Bankers Trust Company makes the argument that the intangible tax imposed on long-term notes secured by real estate is an ad valorem tax imposed on the increments of value of the security instrument being recorded. However, the intangible tax imposed by OCGA 48-6-61 is analogous to the real estate transfer tax imposed by OCGA 48-6-1. Both are based on increments in the value of the instrument being recorded and are calculated in the same manner. At the recording of the security instrument, "[t]here is imposed on each instrument an intangible recording tax at the rate of $1.50 for each $500.00 or fraction thereof of the face amount of the note secured by the recording of the security instrument." OCGA 48-6-61. At the recording of an instrument conveying title to real property, "[t]here is imposed a tax at the rate of $1.00 for the first $1,000.00 or fractional part of $1,000.00 and at the rate of 10 [cents] for each additional $100.00 or fractional part of $100.00 on each deed, instrument, or other writing," when the consideration or value of the property conveyed exceeds $100. OCGA 48-6-1.
This Court has treated the real estate transfer tax as an excise tax. " 'The Real Estate Transfer Tax is not a property tax; it is an excise tax on transactions involving the sale of property. It is paid by the transferor each time he sells a parcel of real estate for the privilege of selling that particular property. The amount of the tax is based on the sales price of the property; it is not a tax on the property as such, as is the ad valorem tax which is charged against the owner of the property or against the specific property. (Cit.)' City of Columbus v. Ronald A. Edwards Constr. Co., 155 Ga. App. 502, 503 (271 SE2d 643) (1980). See Higdon v. Gates, 238 Ga. 105, 107 (231 SE2d 345) (1976)." (Emphasis in original.) CC Office Assoc. v. DeKalb County, 219 Ga. App. 101, 103 (464 SE2d 243) (1995).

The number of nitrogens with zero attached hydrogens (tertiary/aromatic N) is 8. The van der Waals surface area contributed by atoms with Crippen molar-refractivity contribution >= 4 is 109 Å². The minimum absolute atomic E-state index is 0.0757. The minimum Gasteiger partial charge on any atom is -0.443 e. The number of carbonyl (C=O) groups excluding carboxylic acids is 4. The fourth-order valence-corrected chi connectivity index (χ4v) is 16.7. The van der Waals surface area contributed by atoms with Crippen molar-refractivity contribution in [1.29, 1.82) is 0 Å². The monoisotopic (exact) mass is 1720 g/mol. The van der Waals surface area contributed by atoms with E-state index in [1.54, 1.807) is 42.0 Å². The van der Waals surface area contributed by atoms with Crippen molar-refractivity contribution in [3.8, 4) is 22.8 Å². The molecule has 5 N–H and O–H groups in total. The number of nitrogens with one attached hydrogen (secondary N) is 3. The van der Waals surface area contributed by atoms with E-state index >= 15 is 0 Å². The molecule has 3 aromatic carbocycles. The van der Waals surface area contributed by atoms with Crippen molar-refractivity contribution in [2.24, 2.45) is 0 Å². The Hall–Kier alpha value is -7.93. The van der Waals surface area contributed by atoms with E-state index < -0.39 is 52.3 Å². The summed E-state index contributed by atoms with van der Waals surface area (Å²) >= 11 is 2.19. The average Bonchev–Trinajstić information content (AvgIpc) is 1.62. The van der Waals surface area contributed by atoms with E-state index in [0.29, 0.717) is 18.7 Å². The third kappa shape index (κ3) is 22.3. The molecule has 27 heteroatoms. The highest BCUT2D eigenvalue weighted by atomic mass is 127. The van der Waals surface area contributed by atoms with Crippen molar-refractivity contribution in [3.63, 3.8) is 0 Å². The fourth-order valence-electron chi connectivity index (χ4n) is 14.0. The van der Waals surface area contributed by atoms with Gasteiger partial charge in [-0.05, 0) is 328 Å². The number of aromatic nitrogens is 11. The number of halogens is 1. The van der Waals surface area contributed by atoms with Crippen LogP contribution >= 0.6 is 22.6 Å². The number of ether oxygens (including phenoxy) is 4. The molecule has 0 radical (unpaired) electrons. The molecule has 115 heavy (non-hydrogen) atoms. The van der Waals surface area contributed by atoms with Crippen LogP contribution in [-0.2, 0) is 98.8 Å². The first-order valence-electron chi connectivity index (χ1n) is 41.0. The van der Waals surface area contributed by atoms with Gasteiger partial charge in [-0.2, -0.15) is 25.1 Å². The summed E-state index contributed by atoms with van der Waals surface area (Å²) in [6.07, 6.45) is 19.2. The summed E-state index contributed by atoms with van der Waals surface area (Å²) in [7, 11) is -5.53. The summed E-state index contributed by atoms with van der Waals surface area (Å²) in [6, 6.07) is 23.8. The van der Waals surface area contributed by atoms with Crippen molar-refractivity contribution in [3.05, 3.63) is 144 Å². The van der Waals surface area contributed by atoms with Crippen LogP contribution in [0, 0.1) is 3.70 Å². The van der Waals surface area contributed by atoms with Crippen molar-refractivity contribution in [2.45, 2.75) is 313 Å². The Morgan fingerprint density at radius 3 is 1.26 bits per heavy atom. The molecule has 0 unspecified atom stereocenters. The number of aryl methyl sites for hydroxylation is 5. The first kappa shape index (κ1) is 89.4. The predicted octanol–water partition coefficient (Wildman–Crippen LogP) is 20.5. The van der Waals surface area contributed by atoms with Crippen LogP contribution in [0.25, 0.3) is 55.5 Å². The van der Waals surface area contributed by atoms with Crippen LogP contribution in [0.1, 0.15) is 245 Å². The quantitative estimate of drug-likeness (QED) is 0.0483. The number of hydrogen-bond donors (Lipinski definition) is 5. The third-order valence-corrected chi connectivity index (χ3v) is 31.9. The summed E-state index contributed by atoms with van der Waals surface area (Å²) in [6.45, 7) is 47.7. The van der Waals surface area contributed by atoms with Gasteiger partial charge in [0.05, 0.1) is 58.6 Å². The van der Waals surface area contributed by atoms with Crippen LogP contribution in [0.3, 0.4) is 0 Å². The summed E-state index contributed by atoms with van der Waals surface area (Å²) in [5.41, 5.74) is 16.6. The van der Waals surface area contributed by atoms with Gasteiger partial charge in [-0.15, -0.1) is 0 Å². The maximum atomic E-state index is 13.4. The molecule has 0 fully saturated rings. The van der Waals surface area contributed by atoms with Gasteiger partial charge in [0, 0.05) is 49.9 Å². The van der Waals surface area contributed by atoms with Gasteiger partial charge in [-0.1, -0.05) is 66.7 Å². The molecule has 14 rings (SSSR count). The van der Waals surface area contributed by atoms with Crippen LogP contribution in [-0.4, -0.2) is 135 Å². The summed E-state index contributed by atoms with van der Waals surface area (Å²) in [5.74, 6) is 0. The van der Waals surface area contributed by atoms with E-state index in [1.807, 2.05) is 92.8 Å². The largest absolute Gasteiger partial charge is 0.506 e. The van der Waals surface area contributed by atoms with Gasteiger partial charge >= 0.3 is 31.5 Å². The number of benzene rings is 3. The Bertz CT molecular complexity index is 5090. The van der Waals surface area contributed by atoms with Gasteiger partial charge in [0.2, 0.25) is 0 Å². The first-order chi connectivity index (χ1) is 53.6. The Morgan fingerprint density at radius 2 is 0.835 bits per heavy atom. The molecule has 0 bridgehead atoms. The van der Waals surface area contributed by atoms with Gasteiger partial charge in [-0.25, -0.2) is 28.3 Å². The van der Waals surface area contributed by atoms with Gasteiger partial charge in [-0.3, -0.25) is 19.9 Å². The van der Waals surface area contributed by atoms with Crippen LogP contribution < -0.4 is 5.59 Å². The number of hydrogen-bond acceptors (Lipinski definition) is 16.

Likewise, intangible taxes imposed on long-term notes secured by real estate are paid for the privilege of filing a document to protect the note secured by the recording of the security instrument, and the fact that it is based on the value of the property is only ancillary. It is, therefore, an excise tax and not an ad valorem tax. Since there is no specific statutory exemption allowing a direct appeal from a superior court's review of the State Revenue Commissioner's denial of a request for refund of intangible recording taxes, an appeal must be perfected by filing an application for discretionary appeal, which was not done in this case. Therefore, this direct appeal must be dismissed.
Thurbert E. Baker, Attorney General, Daniel M. Formby, Senior Assistant Attorney General, Michele M. Young, Warren R. Calvert, Assistant Attorneys General, for appellees.
Harman, Owen, Saunders & Sweeney, Timothy J. Sweeney, James P. Robertson, Jr, for appellant.
DECIDED FEBRUARY 16, 1999.
Thursday May 21 02:23 EDT